That’s absurd.  Exhibit A: Miani/South Florida's Tri-Rail.  It travels along busy I-95 but does not enter, or even go near, any downtown area or directly serve either of the 3 airports along its route (although, Miami International is closest and, with a stretch, could be walkable if you want to walk 10 mins or so w/ luggage across busy highways to spread out air terminals...). 

 

The CVNP area, which is only part of the route, is not near any population source accept for the small town of Peninsula.  But the line would serve downtown Cleveland and Akron directly, which is something Tri-Rail does not; and it is especially felt in Miami, which is the most metropolitan/cosmopolitan and urban of the South Fla cities by a long shot -- you must make an awkward connection (no escalators in large part) with the Metro Rail rapid transit for a 20-25 min ride to downtown Miami (where you really need to further catch Metro Mover to end your trip in most cases, because the 2 Metro Rail stations are at downtown’s edges).  And yet, Tri-Rail is swamped with passengers, and with gas prices rising, they're putting on even more trains and recently have doubled track for nearly the whole 71-mile route... CVSR btw is roughly 60 miles to Tower City...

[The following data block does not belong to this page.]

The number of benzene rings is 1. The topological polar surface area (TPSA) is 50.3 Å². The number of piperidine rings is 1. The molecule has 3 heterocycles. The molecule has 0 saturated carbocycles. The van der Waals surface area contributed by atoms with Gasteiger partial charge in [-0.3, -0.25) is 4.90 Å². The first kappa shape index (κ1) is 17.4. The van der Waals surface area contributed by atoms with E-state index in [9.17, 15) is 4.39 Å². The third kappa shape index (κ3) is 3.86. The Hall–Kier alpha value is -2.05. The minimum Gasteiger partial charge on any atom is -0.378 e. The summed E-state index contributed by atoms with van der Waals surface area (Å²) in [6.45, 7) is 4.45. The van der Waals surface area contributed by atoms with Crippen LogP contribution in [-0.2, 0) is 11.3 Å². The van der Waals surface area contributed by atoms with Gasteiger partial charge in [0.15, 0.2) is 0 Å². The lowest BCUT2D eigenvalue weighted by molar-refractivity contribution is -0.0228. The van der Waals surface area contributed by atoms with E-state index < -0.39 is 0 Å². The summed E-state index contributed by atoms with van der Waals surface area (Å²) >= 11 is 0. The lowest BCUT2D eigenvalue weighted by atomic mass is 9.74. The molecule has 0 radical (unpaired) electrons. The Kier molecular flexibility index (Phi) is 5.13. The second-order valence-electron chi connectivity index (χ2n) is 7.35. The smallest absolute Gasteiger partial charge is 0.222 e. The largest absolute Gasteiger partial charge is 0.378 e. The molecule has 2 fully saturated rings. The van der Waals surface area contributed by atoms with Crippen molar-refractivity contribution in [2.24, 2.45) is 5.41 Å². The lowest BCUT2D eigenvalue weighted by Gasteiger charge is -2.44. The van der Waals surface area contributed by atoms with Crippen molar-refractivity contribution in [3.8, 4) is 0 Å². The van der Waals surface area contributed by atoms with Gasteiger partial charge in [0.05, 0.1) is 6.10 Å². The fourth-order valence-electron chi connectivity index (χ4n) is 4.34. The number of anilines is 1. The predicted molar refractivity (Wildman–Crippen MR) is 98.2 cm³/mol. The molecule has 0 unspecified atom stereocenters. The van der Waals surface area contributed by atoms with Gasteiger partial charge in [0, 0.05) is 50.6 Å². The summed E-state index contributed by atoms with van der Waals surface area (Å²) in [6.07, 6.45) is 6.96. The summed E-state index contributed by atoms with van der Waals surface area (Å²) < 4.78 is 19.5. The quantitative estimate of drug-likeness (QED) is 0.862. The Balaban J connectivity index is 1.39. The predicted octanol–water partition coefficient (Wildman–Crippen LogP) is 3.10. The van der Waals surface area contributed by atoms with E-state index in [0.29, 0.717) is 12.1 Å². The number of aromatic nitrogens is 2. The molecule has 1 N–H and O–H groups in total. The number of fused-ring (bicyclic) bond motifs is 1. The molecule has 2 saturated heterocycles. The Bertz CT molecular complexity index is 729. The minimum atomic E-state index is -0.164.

CVSR also would, for what its worth, serve big box shopping area Steelyards and connect to the Valley View suburban office park, prol'ly with shuttle buses.  Keep in mind, KJP, you kinda started this talk when you posted the photo with the new, high-density apt (or condo?) complex right next to the CVSR Akron Northside photo and labeled it TOD -- I don't know if you were joking, but the point was made.  And you can't downplay the fact that current CVSR trains go right by the busy/growing Akron-Canton Regional airport, UA and that large hospital complex in Canton.